%I
%S 1,2,5,6,9,14,18,21,26,29,30,33,41,50,53,54,65,69,74,78,81,86,89,90,
%T 98,105,113,114,125,134,138,141,146,153,158,165,173,174,186,189,194,
%U 198,209,210,221,230,233,245,249,254,261,270,273,278,281,285,293
%N Numbers k such that 2*k+1 divides 2^k+1.
%C The numbers are called Curzon numbers by Tattersall (p. 85, exercise 43).
%C Sequence 2*a(n)+1 apparently is A175865 (certainly it is not A003629).  _Joerg Arndt_, Apr 07 2013
%D James J. Tattersall, Elementary Number Theory in Nine Chapters, Second Edition, Cambridge University Press, 2005, p. 85.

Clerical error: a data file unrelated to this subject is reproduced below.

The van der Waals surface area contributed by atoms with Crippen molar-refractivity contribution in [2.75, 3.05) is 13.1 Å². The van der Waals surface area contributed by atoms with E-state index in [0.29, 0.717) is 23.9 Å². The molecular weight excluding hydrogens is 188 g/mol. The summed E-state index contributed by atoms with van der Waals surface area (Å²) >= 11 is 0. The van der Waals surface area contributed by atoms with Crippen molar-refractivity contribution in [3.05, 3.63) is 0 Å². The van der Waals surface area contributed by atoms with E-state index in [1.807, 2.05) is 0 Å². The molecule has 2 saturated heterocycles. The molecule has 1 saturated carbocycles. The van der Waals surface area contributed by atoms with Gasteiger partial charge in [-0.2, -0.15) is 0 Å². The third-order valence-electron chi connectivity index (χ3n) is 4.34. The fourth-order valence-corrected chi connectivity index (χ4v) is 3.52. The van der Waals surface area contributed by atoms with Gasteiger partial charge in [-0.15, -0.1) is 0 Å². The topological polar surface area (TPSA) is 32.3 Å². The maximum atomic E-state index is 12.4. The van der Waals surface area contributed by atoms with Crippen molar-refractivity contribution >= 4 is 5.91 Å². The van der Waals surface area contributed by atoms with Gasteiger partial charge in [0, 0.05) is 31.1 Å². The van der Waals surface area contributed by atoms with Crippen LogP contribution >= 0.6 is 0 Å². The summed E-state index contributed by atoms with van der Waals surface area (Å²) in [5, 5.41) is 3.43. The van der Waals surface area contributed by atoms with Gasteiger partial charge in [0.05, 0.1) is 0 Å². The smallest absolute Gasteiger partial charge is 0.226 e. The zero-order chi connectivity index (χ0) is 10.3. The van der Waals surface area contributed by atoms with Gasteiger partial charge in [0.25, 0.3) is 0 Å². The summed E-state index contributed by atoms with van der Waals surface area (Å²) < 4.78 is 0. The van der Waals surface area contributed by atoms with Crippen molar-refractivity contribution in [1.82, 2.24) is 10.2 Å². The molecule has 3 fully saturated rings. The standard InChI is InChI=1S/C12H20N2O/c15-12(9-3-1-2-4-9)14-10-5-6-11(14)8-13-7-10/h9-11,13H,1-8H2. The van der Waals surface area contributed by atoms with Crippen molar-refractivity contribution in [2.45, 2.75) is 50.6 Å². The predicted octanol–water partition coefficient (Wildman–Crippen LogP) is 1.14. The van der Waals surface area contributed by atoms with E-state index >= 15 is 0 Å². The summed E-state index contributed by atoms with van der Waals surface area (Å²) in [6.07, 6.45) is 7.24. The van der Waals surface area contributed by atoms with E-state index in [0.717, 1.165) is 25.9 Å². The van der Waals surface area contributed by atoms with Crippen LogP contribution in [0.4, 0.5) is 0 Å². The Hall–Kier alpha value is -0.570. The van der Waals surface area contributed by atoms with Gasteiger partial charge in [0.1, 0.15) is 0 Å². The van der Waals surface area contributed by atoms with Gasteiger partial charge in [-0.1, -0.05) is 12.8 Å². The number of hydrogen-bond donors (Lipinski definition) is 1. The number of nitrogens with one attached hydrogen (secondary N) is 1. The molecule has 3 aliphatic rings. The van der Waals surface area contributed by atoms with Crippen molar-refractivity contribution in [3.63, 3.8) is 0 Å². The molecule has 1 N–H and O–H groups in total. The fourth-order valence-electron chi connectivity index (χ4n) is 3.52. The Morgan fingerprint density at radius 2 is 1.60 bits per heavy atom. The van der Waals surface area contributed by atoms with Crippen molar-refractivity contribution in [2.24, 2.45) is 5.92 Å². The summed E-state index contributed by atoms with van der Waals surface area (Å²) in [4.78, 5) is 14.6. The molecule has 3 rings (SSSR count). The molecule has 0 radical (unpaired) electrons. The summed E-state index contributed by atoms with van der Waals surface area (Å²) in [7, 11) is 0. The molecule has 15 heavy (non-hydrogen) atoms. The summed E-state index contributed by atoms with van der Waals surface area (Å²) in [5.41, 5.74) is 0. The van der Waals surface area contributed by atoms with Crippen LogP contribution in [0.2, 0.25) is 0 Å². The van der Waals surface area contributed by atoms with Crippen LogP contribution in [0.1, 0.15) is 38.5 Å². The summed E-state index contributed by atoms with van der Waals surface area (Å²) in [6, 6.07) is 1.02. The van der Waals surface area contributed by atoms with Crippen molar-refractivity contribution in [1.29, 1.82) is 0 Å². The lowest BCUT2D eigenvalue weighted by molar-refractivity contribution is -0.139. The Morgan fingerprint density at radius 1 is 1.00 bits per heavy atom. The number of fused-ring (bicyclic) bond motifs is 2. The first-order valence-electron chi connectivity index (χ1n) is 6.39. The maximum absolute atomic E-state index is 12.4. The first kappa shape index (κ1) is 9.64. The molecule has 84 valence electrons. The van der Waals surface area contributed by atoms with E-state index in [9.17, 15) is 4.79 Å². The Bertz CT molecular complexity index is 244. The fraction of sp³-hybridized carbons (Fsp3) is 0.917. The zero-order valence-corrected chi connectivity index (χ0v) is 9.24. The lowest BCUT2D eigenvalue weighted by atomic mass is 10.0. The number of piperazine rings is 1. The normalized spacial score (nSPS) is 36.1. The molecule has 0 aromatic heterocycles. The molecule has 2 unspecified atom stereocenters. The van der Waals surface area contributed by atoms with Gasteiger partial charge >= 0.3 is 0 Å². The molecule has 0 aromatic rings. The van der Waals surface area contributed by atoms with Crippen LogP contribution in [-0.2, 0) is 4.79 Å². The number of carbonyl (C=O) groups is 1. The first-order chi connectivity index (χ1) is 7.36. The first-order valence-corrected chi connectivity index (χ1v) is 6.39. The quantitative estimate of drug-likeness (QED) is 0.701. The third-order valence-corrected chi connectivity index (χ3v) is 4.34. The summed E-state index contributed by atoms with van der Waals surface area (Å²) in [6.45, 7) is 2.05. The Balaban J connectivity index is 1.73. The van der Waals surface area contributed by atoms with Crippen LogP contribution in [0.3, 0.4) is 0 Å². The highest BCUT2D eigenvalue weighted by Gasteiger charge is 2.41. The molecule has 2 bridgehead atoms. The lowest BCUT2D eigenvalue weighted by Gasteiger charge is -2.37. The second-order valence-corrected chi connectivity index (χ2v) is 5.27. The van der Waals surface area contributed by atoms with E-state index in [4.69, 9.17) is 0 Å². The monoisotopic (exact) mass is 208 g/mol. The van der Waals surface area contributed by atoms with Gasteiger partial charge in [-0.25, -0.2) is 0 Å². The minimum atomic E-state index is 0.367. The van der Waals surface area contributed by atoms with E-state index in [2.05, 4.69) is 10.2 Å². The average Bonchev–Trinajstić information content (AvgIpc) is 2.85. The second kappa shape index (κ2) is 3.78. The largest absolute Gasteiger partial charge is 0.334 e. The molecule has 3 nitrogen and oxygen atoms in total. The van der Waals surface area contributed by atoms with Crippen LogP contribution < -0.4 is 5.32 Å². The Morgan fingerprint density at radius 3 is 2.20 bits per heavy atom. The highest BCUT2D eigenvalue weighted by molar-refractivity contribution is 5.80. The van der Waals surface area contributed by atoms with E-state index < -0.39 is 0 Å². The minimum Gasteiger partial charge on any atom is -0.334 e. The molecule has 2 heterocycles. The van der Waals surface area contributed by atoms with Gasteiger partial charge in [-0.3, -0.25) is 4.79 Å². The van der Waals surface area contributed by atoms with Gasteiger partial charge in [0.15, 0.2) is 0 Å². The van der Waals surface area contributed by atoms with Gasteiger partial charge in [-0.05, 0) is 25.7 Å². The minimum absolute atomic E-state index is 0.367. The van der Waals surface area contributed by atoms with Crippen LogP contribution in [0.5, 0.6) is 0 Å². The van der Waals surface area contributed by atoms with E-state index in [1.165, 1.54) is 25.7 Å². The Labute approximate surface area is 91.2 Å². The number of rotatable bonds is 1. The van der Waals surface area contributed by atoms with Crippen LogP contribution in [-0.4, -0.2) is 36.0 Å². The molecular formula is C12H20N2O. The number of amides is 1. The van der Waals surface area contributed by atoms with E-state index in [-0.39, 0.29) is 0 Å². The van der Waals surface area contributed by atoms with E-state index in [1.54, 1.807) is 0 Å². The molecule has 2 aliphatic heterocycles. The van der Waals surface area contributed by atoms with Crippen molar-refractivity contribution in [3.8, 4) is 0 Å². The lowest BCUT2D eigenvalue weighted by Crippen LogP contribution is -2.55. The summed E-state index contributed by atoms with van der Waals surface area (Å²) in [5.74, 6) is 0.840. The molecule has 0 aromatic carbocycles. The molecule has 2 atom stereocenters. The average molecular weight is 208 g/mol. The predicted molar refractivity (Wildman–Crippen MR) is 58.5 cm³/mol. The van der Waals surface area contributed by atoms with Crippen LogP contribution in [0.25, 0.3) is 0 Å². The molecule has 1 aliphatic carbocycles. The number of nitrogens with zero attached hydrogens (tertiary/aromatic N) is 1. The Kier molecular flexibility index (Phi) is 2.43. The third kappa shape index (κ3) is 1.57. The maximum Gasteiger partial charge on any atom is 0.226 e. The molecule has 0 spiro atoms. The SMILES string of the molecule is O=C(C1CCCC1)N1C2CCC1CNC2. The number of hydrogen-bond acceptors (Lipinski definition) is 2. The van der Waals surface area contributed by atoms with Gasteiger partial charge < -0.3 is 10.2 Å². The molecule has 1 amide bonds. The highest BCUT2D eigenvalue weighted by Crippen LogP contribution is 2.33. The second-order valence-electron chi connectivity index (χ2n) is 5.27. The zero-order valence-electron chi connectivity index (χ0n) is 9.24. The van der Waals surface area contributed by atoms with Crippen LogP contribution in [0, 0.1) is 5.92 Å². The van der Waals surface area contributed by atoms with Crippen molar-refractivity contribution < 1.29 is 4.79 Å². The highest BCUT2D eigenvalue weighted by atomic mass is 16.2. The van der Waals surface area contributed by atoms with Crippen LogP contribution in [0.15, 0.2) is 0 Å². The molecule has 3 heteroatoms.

%H Amiram Eldar, <a href="/A224486/b224486.txt">Table of n, a(n) for n = 1..10000</a>
%H Giovanni Resta, <a href="http://www.numbersaplenty.com/set/Curzon_number/">Curzon numbers</a>, Numbers Aplenty.
%e 5 is in the list since 2*5 + 1 = 11 divides 2^5 + 1 = 33.
%t Select[Range[300], PowerMod[2, #, 2 # + 1] == 2 # &] (* _Amiram Eldar_, Oct 13 2020 *)
%o (PARI) for(n=0, 10^3, my(m=2*n+1); if( Mod(2,m)^n==Mod(1,m), print1(n, ", ") ) ); \\ _Joerg Arndt_, Apr 08 2013
%Y Cf. A000051, A175865, A224499.
%K nonn
%O 1,2
%A _Jayanta Basu_, Apr 07 2013